Cardinal, bishop of Lille, France; b. Lille (Nord), France, Feb. 7, 1884; d. Lille, Feb. 15, 1973. He studied at the College of St. Joseph in Lille and the Seminary of St. Sulpice in Paris, where he was ordained to the priesthood on June 29, 1907. Remaining in Paris for further studies, he received licentiates in theology from the Institut Catholique and in letters from the Sorbonne. He completed his studies in Rome, receiving a doctorate in theology and a licentiate in Sacred Scripture from the Pontifical Biblical Institute. Upon his return to France, he taught Sacred Scripture at the grand seminary in Cambrai (1910–14) and at the grand seminary of the new diocese of Lille (1919–26). During World War I he served as a volunteer chaplain and received the Croix de guerre with six citations. From 1926 to 1928, he was pastor of St. Christopher's parish in the industrial city of Tourcoing. On Dec. 8, 1928, he was consecrated bishop of Lille, where he served until his resignation due to age on March 14, 1968.
As bishop, his two deepest concerns were the care of souls and social justice. He built a new diocesan seminary, completed the Cathedral of Notre Dame de Treille, and called a diocesan synod to draw up the first statutes of the diocese. During a bitter strike in 1929 he sided with the workers and won Vatican support for the right and duty of Catholic workers to form labor unions. The following year, Pope Pius XI appointed him cardinal. A vigorous advocate of Catholic Action as the remedy for social ills, he condemned both atheistic materialism and economic liberalism. He served as president of the Assembly of French Cardinals and Archbishops from 1940 to 1966 and, concurrently from 1954, as director of the Mission of France. During the Nazi occupation, he publicly opposed forced labor and rendered notable assistance to the victims of the war. In 1947 he journeyed to Cameroon, where the first sections of the association Ad Lucem, which he established to send lay Catholics to help in mission lands, were located. He took a pivotal role in the Second Vatican Council, where he insisted at the opening session that the council must be master of its own house and not merely the rubber stamp for the work of the preparatory commissions. He was mainly responsible for the revision of the "Schema on the Sources of Divine Revelation" and was a staunch advocate of a strong statement on behalf of the Jews. His many pastoral letters and statements constitute a corpus of contemporary Catholic theology on the whole range of problems facing modern man.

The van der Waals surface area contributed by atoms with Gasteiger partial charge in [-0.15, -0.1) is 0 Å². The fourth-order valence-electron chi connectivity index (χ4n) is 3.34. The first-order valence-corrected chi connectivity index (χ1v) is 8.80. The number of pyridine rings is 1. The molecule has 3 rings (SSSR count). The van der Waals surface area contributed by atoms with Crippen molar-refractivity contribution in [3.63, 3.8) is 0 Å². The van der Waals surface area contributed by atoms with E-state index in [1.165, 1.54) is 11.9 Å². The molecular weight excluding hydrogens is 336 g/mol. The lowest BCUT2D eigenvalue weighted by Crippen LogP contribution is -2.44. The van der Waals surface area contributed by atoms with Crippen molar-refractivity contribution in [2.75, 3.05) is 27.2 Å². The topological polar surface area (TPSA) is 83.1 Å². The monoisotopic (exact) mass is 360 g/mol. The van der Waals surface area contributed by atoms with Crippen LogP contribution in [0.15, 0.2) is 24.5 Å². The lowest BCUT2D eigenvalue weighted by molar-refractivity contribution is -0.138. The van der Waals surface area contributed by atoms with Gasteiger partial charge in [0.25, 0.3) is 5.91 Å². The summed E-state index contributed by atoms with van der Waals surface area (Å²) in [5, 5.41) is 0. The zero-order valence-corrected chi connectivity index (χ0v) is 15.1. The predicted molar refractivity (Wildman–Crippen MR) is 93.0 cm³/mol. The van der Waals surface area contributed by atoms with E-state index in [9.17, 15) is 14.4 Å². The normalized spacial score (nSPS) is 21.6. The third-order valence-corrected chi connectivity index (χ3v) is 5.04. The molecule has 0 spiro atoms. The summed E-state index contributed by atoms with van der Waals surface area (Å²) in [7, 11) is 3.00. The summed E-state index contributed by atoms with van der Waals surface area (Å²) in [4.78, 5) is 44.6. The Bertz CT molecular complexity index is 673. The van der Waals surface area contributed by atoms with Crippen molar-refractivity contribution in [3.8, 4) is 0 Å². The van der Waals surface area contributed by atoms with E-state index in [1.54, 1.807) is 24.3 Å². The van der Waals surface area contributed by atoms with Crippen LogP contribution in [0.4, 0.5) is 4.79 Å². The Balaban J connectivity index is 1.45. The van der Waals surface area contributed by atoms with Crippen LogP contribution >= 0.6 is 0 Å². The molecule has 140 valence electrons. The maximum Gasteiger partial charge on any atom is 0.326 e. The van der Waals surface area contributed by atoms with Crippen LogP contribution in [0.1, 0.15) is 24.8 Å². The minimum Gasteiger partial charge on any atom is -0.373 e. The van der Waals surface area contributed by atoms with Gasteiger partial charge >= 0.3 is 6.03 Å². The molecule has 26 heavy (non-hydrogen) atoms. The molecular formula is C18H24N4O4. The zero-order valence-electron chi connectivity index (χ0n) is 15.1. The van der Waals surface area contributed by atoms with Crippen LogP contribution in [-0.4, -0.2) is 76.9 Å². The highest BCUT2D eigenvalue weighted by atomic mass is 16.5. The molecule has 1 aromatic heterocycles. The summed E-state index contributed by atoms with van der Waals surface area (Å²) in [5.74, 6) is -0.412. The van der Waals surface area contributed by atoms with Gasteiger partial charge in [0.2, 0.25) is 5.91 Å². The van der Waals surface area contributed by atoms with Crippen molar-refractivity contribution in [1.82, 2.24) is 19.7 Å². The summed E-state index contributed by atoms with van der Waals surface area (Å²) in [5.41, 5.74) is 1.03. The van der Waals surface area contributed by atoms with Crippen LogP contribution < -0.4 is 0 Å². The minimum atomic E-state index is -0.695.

Bibliography: L'Ame du régiment, l'abbé Thibaut (Cambrai 1922). Dans les pas de Jésus (Paris 1953). La Semaine Religieuse de Lille (1928–68). w. abbott, SJ, Twelve Council Fathers (New York 1963). p. lesourd and j. m. ramiz, Achille Cardinal Liénart (Notre Dame, Ind. 1965).